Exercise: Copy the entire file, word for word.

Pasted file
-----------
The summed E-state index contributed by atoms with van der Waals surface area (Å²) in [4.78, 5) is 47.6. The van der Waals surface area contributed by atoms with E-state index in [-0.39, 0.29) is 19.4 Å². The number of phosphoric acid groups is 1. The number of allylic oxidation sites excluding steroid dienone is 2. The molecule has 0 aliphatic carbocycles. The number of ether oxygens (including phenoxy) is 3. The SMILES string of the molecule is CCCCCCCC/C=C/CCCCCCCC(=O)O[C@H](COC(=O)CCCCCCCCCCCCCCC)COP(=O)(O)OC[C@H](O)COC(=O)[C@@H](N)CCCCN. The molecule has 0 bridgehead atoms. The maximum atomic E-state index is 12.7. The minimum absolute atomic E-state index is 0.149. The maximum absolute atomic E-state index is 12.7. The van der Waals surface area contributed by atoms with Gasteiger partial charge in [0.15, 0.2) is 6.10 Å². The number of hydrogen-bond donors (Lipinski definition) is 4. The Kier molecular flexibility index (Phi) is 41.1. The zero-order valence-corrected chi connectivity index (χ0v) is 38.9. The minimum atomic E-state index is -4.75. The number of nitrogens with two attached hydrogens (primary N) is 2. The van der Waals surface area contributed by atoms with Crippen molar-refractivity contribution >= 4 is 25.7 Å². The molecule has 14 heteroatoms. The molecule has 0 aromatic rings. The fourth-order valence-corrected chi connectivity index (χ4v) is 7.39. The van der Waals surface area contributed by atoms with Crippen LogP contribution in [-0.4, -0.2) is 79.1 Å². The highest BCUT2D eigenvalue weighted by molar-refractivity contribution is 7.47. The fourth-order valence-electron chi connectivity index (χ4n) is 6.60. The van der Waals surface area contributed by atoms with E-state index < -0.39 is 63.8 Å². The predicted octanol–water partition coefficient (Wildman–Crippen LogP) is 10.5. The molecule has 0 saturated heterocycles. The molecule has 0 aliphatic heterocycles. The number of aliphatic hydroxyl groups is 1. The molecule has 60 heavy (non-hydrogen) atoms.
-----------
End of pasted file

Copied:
The summed E-state index contributed by atoms with van der Waals surface area (Å²) in [4.78, 5) is 47.6. The van der Waals surface area contributed by atoms with E-state index in [-0.39, 0.29) is 19.4 Å². The number of phosphoric acid groups is 1. The number of allylic oxidation sites excluding steroid dienone is 2. The molecule has 0 aliphatic carbocycles. The number of ether oxygens (including phenoxy) is 3. The SMILES string of the molecule is CCCCCCCC/C=C/CCCCCCCC(=O)O[C@H](COC(=O)CCCCCCCCCCCCCCC)COP(=O)(O)OC[C@H](O)COC(=O)[C@@H](N)CCCCN. The molecule has 0 bridgehead atoms. The maximum atomic E-state index is 12.7. The minimum absolute atomic E-state index is 0.149. The maximum absolute atomic E-state index is 12.7. The van der Waals surface area contributed by atoms with Gasteiger partial charge in [0.15, 0.2) is 6.10 Å². The number of hydrogen-bond donors (Lipinski definition) is 4. The Kier molecular flexibility index (Phi) is 41.1. The zero-order valence-corrected chi connectivity index (χ0v) is 38.9. The minimum atomic E-state index is -4.75. The number of nitrogens with two attached hydrogens (primary N) is 2. The van der Waals surface area contributed by atoms with Crippen molar-refractivity contribution >= 4 is 25.7 Å². The molecule has 14 heteroatoms. The molecule has 0 aromatic rings. The fourth-order valence-corrected chi connectivity index (χ4v) is 7.39. The van der Waals surface area contributed by atoms with Crippen LogP contribution in [-0.4, -0.2) is 79.1 Å². The highest BCUT2D eigenvalue weighted by molar-refractivity contribution is 7.47. The fourth-order valence-electron chi connectivity index (χ4n) is 6.60. The van der Waals surface area contributed by atoms with E-state index < -0.39 is 63.8 Å². The predicted octanol–water partition coefficient (Wildman–Crippen LogP) is 10.5. The molecule has 0 saturated heterocycles. The molecule has 0 aliphatic heterocycles. The number of aliphatic hydroxyl groups is 1. The molecule has 60 heavy (non-hydrogen) atoms.